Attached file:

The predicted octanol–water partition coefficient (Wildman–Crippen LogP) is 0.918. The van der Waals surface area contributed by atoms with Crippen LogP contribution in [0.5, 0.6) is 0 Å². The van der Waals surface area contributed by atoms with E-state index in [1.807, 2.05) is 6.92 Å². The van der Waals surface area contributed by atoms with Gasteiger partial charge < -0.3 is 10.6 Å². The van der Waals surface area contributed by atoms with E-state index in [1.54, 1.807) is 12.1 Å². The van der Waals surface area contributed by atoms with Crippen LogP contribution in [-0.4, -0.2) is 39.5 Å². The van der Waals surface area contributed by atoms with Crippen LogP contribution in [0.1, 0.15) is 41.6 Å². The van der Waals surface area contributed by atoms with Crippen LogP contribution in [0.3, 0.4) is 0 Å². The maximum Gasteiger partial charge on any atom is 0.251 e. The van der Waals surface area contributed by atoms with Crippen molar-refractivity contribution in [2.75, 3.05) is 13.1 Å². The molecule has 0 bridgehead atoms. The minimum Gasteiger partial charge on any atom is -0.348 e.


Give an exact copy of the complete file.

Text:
The predicted octanol–water partition coefficient (Wildman–Crippen LogP) is 0.918. The van der Waals surface area contributed by atoms with Crippen LogP contribution in [0.5, 0.6) is 0 Å². The van der Waals surface area contributed by atoms with E-state index in [1.807, 2.05) is 6.92 Å². The van der Waals surface area contributed by atoms with Gasteiger partial charge < -0.3 is 10.6 Å². The van der Waals surface area contributed by atoms with E-state index in [1.54, 1.807) is 12.1 Å². The van der Waals surface area contributed by atoms with Crippen LogP contribution in [-0.4, -0.2) is 39.5 Å². The van der Waals surface area contributed by atoms with Crippen LogP contribution in [0.1, 0.15) is 41.6 Å². The van der Waals surface area contributed by atoms with Crippen LogP contribution in [0.3, 0.4) is 0 Å². The maximum Gasteiger partial charge on any atom is 0.251 e. The van der Waals surface area contributed by atoms with Crippen molar-refractivity contribution in [2.75, 3.05) is 13.1 Å². The molecule has 0 bridgehead atoms. The minimum Gasteiger partial charge on any atom is -0.348 e.